2.1.4 Evolving Beyond HFP and A2DP
The fourth round of requirements was a reflection that audio and telephony applications have outpaced HFP and A2DP. Many calls today are VoIP and it’s common to have multiple different calls arriving on a single device – whether that’s a laptop, tablet or phone. Bluetooth® technology needed a better way of handling calls from multiple different bearers. Similarly, A2DP hadn’t anticipated streaming, and the search requirements that come with it, as it was written at a time when users owned local copies of music and rarely did anything more complex than selecting local files. Today, products needed much more sophisticated media control. They also needed to be able to support voice commands without interrupting a music stream.
The complexity in today’s phone and conferencing apps where users handle multiple types of call, along with audio streaming, means that they make more frequent transitions between devices and applications. The inherent difference in architecture between HFP and A2DP has always made that difficult, resulting in a set of best practice rules which make up the MultiProfile specification for HFP and A2DP. The new Bluetooth LE Audio architecture was going to have to go beyond that and incorporate multi-profile support by design, with robust and interoperable transitions between devices and applications, as well as between unicast and broadcast.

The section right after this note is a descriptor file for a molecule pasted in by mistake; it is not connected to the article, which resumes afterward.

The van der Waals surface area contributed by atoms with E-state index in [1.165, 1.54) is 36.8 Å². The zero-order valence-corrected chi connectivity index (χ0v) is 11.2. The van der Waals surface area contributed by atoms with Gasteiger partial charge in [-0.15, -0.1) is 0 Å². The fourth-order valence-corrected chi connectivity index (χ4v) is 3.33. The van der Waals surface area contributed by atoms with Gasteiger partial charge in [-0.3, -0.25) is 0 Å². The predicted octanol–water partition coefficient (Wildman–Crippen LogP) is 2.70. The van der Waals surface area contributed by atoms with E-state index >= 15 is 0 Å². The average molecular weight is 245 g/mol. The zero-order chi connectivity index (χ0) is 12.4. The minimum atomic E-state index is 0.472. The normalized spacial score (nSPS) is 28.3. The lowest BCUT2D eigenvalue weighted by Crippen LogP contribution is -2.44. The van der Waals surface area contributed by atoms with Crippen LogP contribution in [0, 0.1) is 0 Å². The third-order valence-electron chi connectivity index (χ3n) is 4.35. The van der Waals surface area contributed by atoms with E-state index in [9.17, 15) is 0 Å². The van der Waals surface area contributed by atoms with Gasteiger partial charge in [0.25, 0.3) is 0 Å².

As more people in the consumer space started to understand how telecoil and the broadcast features of hearing aids worked, they began to realise that broadcast might have some very interesting mass consumer applications. At the top of their list was the realisation that it could be used for sharing music. That could be friends sharing music from their phones, silent discos or “silent” background music in coffee shops and public spaces. Public broadcast installations, such as those designed to provide travel information for hearing aid wearers, would now be accessible to everyone with a Bluetooth headset. The concept of Audio Sharing, which we’ll examine in more detail in Chapter 12, was born.
Potential new use cases started to proliferate. If we could synchronise stereo channels for two earbuds, why not for surround sound? Companies were keen to make sure that it supported smart watches and wristbands, which could act as remote controls, or even be audio sources with embedded MP3 players. The low latencies were exciting for the gaming community. Microwave ovens could tell you when your dinner’s cooked (you can tell that idea came from an engineer). The number of use cases continued to grow as companies saw how it could benefit their customers, their product strategies and affect the future use of voice and music.
The number of features has meant it has taken a long time to complete the specification. What is gratifying is that most of the new use cases which have been raised in the last few years have not needed us to go back and reopen the specifications – we’ve found that they were already supported by the features that had been defined. That suggests the Bluetooth LE Audio standards have been well designed and are able to support the audio applications we have today as well as new audio applications which are yet to come.